Subpar Miniature Golf is an indoor miniature golf course and arcade founded by Michael Taft and David Abernathy. They opened their original location in Alameda in August 2012.  Since then, they closed that location and opened a new one at Ghirardelli Square in San Francisco in June 2018.

 

At Subpar, mini golf is the focus of the business. “We aim to make a good game of golf by making sure that it is fun to play and that there is skill involved.  It’s a player’s game,” Michael said.

 

“Mini golf was always a part of my childhood.  I played it on the weekends, often with my swim team. The joy of opening a mini golf course is all about providing a fun place for families to be and for community to grow,” Michael said.

 

“When I moved to Oakland eight years ago there was almost no miniature golf available,” Michael recalled. “I used to manage an arts nonprofit called F3 at the Cotton Wall. The idea for a mini golf course was originally conceived of as part of an art show event, but we quickly realized how bad of an idea that was,” Michael remembered. Once they realized the costs associated with opening a mini golf course, they realized that it was not feasible to only set it up a few times a year. From there, the mini golf course morphed into its own business idea.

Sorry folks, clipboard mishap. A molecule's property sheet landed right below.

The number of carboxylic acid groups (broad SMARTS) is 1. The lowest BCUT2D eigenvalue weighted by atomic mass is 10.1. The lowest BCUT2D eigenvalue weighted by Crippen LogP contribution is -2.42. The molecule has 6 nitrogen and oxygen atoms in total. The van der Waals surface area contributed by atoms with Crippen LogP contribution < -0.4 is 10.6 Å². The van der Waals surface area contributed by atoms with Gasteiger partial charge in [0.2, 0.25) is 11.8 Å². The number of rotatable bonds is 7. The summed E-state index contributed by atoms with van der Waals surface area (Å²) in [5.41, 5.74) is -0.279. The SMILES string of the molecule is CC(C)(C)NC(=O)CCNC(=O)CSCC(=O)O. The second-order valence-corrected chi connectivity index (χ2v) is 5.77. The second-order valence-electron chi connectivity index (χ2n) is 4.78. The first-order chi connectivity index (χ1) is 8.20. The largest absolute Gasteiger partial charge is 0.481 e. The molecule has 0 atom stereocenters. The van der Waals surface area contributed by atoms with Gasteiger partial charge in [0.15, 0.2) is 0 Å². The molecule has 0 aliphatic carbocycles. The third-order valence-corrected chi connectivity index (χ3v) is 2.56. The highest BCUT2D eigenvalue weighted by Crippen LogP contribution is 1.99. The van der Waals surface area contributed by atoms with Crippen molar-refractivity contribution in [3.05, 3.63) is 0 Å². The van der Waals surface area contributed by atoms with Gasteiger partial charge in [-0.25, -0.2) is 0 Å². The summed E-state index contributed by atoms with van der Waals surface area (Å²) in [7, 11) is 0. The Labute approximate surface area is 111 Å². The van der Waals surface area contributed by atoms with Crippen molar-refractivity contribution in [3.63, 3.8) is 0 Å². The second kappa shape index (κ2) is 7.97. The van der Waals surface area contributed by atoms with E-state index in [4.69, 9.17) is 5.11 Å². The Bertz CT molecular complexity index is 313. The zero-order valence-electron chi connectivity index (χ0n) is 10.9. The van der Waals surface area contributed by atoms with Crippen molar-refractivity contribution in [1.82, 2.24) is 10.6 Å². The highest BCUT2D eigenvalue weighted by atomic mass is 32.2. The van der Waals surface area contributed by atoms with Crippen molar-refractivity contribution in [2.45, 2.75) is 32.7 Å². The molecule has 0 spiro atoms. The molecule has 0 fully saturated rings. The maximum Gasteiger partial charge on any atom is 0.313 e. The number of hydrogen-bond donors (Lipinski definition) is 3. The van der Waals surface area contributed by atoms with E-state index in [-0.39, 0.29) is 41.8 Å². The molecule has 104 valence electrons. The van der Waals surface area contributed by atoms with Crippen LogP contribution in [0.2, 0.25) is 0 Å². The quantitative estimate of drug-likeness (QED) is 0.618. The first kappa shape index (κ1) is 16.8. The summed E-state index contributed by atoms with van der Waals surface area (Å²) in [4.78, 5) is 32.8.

Michael had to overcome some financial challenges in the course of starting his business. “We had financial trouble all through the build because we did a bad job of planning the costs.  We signed our lease in Alameda without realizing how much work the space needed.  We were paying rent during the buildout, and were behind on rent for a year after opening,” explained Michael.

 

When asked what he would do differently next time, Michael said that he would have hired an architect to estimate the renovation costs: “It’s important to learn early on what you don’t know and hire towards your weaknesses.”

 

In order to launch their business, Michael and his business partners applied for a loan with some banks, but he found that they were only interested in financials. “US Bank could not extend us credit because we did not have a track record as a business, but they put us in touch with Youth Business America who gave us our first loan,” recalled Michael.  Youth Business America (YBA) later merged with Main Street Launch, who now administers that loan fund.

 

Michael found that Main Street Launch’s services were business-specific and had a personal touch.  “Main Street Launch cared about what was happening with the business. They made sure we were informed about all the important financial decisions, and that we were well attended to,” Michael said.  After their first loan they returned for a second loan, which enabled them to open their second location. “We couldn’t have been able to launch our second location without Main Street Launch,” said Michael.

 

Check out their website by clicking here, and plan your trip to Ghirardelli Square for a round of mini golf!